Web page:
Christine Cunanan-Miki uncovers a hidden jewel in luxurious Ginza
My husband and I recently discovered Repertoire, a gem of a low-key French restaurant hidden away in the Hotel Seiyo Ginza, which itself is an ultra-luxury hotel that is so discretely run that many Tokyo expatriates have never even heard of it. Among uber-celebrities, however, not a few consider this small hotel their home in Tokyo. Recently, the Seiyo Ginza caused a sensation in Japan when it successfully hosted “The Hedonists’ Dinner,” a once-in-a-lifetime ¥1 million per-head dinner for 20 people cooked by the legendary French chef Joel Robuchon, and paired with rare wine selected by Robert Parker, the world’s foremost authority on wine. Both men were present that evening, and there was apparently no shortage of eager guests to fill the 20-head quota.
While not quite as hedonistic (especially in price!) as that eventful December dinner, Repertoire certainly serves fine food to make any evening more than memorable. On our first visit (which will certainly be followed by many others), we were most impressed by the superb in-house smoked salmon (¥2,940), which was painstakingly prepared over three days and served warm with lime cream. The salmon is marinated overnight in orange juice and salt, and then afterwards pounded with green pepper before being smoked in cherry tree wood. We’d never tasted smoked salmon quite so delectable, and a Cloudy Bay Sauvignon Blanc (¥1,260 per glass) provided just the right citrus taste to complement the fish. We also enjoyed immensely an oven-roasted honey-glazed breast of duck (¥6,720) that was crunchy on the outside and tender medium-rare on the inside, and perfectly-seared scallops (¥4,200) served with a tangy red pepper sauce and basil oil.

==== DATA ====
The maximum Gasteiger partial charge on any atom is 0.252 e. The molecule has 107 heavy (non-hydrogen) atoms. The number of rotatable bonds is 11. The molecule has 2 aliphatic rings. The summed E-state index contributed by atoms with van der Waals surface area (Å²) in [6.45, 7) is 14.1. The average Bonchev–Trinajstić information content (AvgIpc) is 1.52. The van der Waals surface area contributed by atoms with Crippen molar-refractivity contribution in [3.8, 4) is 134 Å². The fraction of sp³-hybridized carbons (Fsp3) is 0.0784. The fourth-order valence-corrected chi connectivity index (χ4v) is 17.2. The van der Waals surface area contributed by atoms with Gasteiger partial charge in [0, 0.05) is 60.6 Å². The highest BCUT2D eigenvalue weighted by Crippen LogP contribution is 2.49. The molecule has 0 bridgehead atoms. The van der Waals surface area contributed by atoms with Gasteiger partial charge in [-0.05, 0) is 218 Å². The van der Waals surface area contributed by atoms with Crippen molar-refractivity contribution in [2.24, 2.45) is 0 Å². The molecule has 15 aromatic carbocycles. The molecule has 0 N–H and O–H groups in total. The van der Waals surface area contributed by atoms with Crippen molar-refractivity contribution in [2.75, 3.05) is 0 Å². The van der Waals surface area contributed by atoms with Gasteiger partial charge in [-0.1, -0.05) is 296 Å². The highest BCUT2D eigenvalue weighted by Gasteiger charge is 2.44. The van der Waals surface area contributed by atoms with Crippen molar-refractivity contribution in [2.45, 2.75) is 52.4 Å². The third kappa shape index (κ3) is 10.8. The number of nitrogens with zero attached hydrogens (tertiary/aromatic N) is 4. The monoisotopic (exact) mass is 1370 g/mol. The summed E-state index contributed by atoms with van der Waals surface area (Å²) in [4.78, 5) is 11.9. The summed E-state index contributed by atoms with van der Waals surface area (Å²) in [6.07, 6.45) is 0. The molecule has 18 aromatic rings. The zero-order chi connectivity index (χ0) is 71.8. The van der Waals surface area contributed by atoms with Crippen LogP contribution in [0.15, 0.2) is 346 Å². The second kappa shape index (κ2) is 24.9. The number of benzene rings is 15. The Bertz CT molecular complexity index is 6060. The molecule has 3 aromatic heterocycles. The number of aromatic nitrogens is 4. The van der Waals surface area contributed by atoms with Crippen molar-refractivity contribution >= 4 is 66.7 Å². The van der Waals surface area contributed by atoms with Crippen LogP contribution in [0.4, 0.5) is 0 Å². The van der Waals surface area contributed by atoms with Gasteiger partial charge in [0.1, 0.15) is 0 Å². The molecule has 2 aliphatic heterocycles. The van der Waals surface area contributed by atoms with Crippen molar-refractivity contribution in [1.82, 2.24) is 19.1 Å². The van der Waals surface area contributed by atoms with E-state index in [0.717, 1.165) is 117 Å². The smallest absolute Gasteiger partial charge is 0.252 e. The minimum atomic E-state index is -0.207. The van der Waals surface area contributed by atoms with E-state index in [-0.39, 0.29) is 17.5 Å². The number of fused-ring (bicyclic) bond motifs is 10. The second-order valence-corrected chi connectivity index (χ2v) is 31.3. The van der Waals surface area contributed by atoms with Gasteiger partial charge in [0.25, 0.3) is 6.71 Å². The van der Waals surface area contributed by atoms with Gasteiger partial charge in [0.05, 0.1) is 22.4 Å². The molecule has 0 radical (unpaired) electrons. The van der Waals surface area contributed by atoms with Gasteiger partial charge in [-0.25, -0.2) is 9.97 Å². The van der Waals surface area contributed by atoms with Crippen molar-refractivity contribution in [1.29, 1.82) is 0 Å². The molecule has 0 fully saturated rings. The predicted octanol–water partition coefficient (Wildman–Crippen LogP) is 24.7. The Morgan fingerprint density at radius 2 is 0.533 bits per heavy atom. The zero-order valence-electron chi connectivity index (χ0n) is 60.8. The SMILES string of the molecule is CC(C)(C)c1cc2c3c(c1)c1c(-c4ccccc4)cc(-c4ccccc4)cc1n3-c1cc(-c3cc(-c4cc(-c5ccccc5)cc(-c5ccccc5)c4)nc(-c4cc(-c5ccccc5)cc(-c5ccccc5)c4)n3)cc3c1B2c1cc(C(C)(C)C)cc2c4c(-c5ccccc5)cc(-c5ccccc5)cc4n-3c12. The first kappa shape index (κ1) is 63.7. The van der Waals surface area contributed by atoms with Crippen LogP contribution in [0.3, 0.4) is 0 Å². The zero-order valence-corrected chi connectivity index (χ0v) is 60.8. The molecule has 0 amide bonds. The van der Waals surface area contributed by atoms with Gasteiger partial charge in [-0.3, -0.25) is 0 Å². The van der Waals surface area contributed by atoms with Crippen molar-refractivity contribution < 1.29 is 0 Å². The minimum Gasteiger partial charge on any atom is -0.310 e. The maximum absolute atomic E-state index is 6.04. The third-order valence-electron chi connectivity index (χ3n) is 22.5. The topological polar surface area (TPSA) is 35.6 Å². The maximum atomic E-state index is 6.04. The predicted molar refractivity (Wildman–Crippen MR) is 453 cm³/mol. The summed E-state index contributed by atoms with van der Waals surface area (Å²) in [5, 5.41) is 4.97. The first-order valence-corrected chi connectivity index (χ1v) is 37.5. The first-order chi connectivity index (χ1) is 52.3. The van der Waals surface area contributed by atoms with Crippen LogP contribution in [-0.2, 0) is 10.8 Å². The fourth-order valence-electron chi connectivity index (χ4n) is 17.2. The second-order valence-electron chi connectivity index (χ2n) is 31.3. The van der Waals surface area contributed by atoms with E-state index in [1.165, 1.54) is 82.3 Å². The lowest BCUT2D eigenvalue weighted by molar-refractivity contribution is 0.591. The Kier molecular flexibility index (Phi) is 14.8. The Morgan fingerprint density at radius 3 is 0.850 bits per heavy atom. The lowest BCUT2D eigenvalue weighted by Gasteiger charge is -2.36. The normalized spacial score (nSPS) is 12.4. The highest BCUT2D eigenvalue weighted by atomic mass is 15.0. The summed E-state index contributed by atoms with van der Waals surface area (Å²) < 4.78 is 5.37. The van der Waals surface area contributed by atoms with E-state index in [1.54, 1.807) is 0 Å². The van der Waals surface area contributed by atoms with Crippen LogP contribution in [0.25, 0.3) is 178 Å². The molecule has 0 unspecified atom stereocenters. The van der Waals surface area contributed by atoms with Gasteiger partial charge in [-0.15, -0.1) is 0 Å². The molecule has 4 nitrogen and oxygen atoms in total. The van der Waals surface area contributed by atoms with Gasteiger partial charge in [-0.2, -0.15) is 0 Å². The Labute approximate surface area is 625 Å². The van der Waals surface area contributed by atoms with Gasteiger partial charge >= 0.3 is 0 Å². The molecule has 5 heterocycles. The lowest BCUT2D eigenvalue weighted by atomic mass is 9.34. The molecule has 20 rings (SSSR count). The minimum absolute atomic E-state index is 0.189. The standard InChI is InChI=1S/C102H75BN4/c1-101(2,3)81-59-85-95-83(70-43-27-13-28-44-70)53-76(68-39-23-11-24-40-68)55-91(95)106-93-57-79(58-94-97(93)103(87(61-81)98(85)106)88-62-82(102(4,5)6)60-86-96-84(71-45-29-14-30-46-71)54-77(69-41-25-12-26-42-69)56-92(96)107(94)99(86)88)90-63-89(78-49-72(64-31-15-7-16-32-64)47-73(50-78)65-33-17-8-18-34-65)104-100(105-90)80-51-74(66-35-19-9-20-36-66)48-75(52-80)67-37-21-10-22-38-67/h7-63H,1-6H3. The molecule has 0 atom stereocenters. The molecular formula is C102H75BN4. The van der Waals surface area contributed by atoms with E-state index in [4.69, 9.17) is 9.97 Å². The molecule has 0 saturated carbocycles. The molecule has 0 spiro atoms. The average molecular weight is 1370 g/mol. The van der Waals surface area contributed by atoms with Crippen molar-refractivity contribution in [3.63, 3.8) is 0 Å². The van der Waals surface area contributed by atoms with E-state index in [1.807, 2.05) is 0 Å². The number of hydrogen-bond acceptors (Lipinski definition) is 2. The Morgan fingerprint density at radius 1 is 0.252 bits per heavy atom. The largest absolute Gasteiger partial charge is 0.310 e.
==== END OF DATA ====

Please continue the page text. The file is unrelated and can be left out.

Makoto Iijima, Repertoire’s talented chef, is an unassuming young man with a Michelin star-studded resume that would give many of his Tokyo colleagues a serious complex. He trained for three years with Raymond Blanc in Le Manoir Aux Quat’Saisons (two stars) in Oxford; and then moved on to a series of other equally notable French temples of dining including the world-famous Troisgros (three stars), the I’Auberge de L’Eridan (three stars), the Lucas Carton (three stars), the Le Bretagne (two stars) and the l’Escale (one star). Consequently, he combines youthful confidence and a preference for a quirky combination of ingredients with a disciplined adherence to classical French cooking techniques as practiced by the masters.
Meanwhile, the restaurant itself is fancy, but not in an overly formal way. It’s decorated in a French pastoral style, with paisley prints and comforting neutral colors, and imbued with the kind of atmosphere you’d find in a fine dining establishment in Paris that doesn’t take itself too seriously. Its clientele is composed mostly of Japanese senior executive-types, with the odd foreigner wandering down from his or her hotel room above. On the night we were there, Repertoire was full of local executives and chic women of all ages, but the only other gaijin in the room (aside from myself) was a visiting American businessman being taken out to dinner by his Tokyo hosts. Hopefully, the demographics here will change after this review, since it would be a shame to keep Iijima-san and Repertoire restaurant so hidden away from the expatriate community in this luxurious little corner of Ginza.
WHAT TO EAT
You won’t go wrong with the smoked salmon appetizer (¥2,940), the panfried lobster with white wine (¥6, 090) or the oven-roasted lamb loin with a vegetable cassoulet (¥5,670). The roasted duck breast (¥6,720) and the pan-fried beef fillet (¥7,140) are also highly recommended.
WHAT TO DRINK
The Evolution Edition 6 (¥1,365 per glass), an intriguingly-named fruity New World wine from Oregon made from six different grapes, was our mainstay favorite. Meanwhile, a slightly acidic 2004 Cloudy Hay Sauvignon Blanc from New Zealand (¥1,260 per glass) was great with the salmon while a Stag’s Leap Chardonnay from California (¥2,100) was so smooth it was almost like drinking water.
WHERE TO SIT
The corner round tables with the banquette seats are the most comfortable in this small restaurant.
HOW MUCH DID IT COST?
About ¥35,000-¥40,000 for a set menu and several glasses of wine for two persons.
WHO GOES THERE?
Foreign celebrities just love eating here when staying at the hotel as well.
WHO TO ASK FOR
Yumiko Ukawa, born in Tokyo and bred in Texas, speaks perfect English and has some great recommendations for food and wine.
Hotel Seiyo Ginza
1-11-2 Ginza, Chuo-ku, Tokyo 104 0061